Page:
God used animals to demonstrate various principles according to the animal’s character. One of these animals was referred to frequently in the Bible to teach important lessons. The importance of the domestic Sheep to the Israelites is shown by its being mentioned some 400 times throughout the pages of the bible.
Uses for the sheep
Sheep started out like all animals as being wild. However as time progressed we see them slowly being domesticated. Sheep were first domesticated for their meat and fat. Their wool was also later used as well. The wool was developed by careful breeding and became very valuable, being the most useful and easily available fibre for clothing. As matter of fact the wool was so important that the shearing of sheep was a great festival in Israel.
The sheep is mainly a grazier, that is, it feeds on grasses. The luxurious grasslands of Gilead, Ammon and Moab were the most important sheep-raising regions in biblical times.
In modern times, the Awassi is the most numerous and widespread breed of sheep in the Middle East. It is the only indigenous breed of sheep in Israel. Awassi is an extremely resilient breed, with a calm temperament. It is used for a range of products which include milk, meat and wool. In particular, it has a reputation for being one of the highest milk producing sheep in the world. It is multi-coloured with white bodies, brown head and legs and has long ears that hang down.
Characteristics of the sheep
The Bible tell us some of the characteristics of the sheep.
Sheep are known for their affection.
but the poor man had nothing but one little ewe lamb, which he had bought. And he brought it up, and it grew up with him and with his children. It used to eat of his morsel and drink from his cup and lie in his arms, and it was like a daughter to him. 2 Samuel 12:3
The sheep have the characteristics of docility, meekness and submissiveness.
He was oppressed, and he was afflicted, yet he opened not his mouth; like a lamb that is led to the slaughter, and like a sheep that before its shearers is silent, so he opened not his mouth. Isaiah 53:7
Sheep have helplessness, when they are left on their own with no one to protect them.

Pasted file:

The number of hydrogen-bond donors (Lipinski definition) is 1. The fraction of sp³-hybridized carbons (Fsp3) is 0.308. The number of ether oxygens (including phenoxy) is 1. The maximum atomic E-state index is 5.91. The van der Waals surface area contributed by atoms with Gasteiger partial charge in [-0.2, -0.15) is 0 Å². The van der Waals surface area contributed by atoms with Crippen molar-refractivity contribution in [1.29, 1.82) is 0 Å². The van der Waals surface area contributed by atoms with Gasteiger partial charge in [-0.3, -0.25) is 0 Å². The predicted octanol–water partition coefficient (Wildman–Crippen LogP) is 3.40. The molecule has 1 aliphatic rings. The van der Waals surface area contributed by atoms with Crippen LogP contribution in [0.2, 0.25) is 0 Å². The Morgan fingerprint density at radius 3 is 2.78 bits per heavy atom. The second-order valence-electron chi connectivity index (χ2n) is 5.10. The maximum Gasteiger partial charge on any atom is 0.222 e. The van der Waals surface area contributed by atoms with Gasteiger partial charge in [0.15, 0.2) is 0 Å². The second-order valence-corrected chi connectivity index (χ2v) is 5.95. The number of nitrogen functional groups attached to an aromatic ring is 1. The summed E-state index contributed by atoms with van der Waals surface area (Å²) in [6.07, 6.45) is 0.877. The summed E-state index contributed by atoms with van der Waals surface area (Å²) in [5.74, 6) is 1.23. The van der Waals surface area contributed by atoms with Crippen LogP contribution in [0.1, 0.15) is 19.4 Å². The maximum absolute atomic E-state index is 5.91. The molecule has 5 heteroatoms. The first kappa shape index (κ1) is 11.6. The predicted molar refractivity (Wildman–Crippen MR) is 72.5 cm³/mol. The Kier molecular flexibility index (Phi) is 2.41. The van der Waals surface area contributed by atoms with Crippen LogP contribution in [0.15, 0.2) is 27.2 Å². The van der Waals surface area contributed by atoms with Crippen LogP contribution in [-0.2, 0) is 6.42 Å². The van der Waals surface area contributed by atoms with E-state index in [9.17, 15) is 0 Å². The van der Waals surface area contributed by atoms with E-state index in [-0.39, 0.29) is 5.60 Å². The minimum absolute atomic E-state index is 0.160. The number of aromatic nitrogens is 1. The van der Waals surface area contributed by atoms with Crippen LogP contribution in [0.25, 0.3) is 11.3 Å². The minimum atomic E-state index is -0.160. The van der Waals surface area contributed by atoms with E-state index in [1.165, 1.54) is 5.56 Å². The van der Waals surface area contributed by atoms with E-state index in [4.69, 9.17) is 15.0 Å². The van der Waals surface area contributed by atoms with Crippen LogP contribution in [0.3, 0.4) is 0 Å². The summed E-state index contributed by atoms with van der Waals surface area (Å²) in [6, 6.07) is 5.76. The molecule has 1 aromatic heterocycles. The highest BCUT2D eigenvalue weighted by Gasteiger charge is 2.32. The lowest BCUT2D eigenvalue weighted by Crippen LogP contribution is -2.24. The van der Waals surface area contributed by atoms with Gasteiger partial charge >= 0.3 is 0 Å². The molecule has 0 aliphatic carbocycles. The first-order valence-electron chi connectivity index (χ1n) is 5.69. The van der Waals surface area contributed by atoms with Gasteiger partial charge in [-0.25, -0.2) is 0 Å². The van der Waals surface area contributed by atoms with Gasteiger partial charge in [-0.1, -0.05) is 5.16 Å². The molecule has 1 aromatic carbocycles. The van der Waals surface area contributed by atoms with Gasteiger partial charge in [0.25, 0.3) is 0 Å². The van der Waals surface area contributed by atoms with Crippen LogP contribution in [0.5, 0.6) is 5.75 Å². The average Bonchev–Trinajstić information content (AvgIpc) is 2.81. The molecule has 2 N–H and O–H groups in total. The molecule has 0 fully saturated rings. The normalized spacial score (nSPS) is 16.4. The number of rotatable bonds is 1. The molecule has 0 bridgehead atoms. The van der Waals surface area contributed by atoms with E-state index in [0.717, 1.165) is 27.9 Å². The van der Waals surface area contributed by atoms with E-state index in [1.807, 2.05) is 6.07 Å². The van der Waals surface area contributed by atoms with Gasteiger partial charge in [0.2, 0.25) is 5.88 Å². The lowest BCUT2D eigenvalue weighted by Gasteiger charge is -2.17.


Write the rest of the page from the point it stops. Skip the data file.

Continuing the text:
And the remnant of Jacob shall be among the nations, in the midst of many peoples, like a lion among the beasts of the forest, like a young lion among the flocks of sheep, which, when it goes through, treads down and tears in pieces, and there is none to deliver. Micah 5:8
The sheep need guidance. They are entirely dependent on the shepherd.
In the Bible, the sheep represent Christ’s followers.
The shepherd was a well-known character in Palestine. Dressed in the simplest and roughest of garments, equipped with the club and the staff, he led his flock into the desert for pasture during part of the year.
The shepherd in Israel led his flock and did not drive them as it is done in other countries. He didn’t use a dog, but rather used his voice – calling out to the sheep and encouraging them to follow him. However, the sheep would not follow the voice of a stranger.
There was a close relationship between the shepherd and the sheep which were in his care. The best shepherds were the ones who were willing to give their own life to defend the flock. An example of this is when David fought with a lion and a bear to protect the flock he was responsible for. In 1 Samuel chapter 17 and verses 34 and 35, David speaks of his own experiences as a shepherd of his father’s flock:
But David said to Saul, “Your servant used to keep sheep for his father. And when there came a lion, or a bear, and took a lamb from the flock, I went after him and struck him and delivered it out of his mouth. And if he arose against me, I caught him by his beard and struck him and killed him.
So great was the love of the shepherd for the sheep, that he was always attentive to them ensuring they did not stray or come to harm.
Therefore, we can see that the shepherd faced hardship and danger continually. The straying sheep, which had maybe fallen down from some cliff-edge must be found and returned to safety. And this wasn’t the only problem – the wild beasts, like the lion, bear, leopard, jackal and hyena were an ever-present danger. Therefore, the shepherd had to have courage, strength, patience and endurance.
Sheep in the Bible
Throughout the Bible the sheep and the shepherd had a deep symbolical meaning.
The sheep is a picture of man (and woman). It represents man in a state of helplessness, easily lead astray and lost, unable to fend for himself or find his way home. He is shown as being badly in need of a shepherd to bring him back to the main flock.
Shepherds in the Bible
There were a number of shepherds in the Bible. The following are examples of Shepherds in the Bible.
If we go back in time, we see that Moses was a shepherd, firstly of Jethro’s flocks and then later on of God’s people.
David also was a shepherd firstly of his father’s flock and then of the sheep of Israel.
God was the Great Shepherd of His people, whether of an individual or a nation. Who can forget the words of Psalm 23 and verses 1 and 2: